Skip to main content

Folic Acid Fortification

Volume 820: debated on Wednesday 6 April 2022


Asked by

To ask Her Majesty’s Government when they intend to introduce draft legislation to replace the Bread and Flour Regulations, following their decision to implement folic acid fortification announced in September 2021.

I pay tribute to the noble Lord for his tireless advocacy of this important policy. Substantial progress has been made since September 2021, including working with the devolved Administrations to establish a cross-industry Bread and Flour Technical Working Group engaging stakeholders to move forward to the regulatory review. Proposed changes are being finalised and impacts assessed by a whole-UK working group for a consultation once the Northern Ireland Assembly elections have concluded.

I thank the Minister. This is taking a long time. I have only one question for him. Given that it is now more than 30 years since the medical research councils connected up the difficulties of neural tube defects and that more than 80 countries have operated the policy, will he commit to using the best possible science? People have spent decades on this, and scientists tell me this can prevent up to 80% of neural tube defects. It has advanced since the original science 30 years ago.

The noble Lord is absolutely right: our scientific knowledge increases as scientists challenge each other and come to other conclusions. We have to be aware that there is no off-the-shelf solution. For example, I am sure the noble Lord will be aware that in Australia they can divide the flour and fortify only flour used to make bread. That cannot be done in this country, which is why we are working with stakeholders including heritage millers, for example, to make sure that we have the right solution. It has all been delayed due to a number of elections.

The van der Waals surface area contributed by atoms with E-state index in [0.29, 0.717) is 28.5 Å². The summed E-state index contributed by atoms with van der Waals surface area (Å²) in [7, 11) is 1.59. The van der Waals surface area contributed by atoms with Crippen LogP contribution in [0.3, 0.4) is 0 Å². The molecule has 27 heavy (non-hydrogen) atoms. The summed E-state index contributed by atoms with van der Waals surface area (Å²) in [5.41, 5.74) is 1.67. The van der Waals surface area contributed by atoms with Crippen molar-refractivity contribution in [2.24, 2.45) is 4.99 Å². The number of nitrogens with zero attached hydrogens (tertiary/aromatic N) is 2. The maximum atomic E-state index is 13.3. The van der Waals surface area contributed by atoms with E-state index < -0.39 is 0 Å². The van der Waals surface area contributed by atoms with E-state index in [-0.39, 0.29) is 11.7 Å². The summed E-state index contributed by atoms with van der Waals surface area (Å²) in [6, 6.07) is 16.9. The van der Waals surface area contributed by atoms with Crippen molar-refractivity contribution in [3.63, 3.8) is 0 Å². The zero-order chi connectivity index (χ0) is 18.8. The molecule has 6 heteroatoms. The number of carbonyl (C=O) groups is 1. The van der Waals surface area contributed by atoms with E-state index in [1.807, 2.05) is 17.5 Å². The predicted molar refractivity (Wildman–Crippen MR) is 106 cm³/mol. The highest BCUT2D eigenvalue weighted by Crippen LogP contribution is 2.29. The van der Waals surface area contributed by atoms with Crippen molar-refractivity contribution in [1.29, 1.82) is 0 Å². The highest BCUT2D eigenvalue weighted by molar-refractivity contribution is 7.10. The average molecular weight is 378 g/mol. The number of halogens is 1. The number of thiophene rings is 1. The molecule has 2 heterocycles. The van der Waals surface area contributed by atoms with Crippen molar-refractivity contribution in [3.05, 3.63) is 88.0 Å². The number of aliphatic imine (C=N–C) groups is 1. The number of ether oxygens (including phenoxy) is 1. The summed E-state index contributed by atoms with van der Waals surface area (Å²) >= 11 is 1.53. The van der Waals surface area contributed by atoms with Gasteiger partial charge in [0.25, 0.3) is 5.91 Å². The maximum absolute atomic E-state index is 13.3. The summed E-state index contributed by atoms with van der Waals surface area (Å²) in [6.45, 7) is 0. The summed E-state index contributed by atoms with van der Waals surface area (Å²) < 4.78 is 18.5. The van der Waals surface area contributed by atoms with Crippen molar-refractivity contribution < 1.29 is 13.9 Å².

My Lords, the United Kingdom has a high incidence of babies born with neural tube defects. What evidence have the Government collected as to the decrease in the incidence of neural tube defects in babies that would occur if an appropriate daily amount of folic acid was available in the nutrition of United Kingdom citizens?

I think the noble Lord will be aware that pregnant women are advised to take 400 micrograms of folic acid. That high level cannot be put into other foods because there are some unintended consequences. For example, it disguises some other traits and conditions in the older population. Therefore, one needs to get the right balance and proportion for the wider population.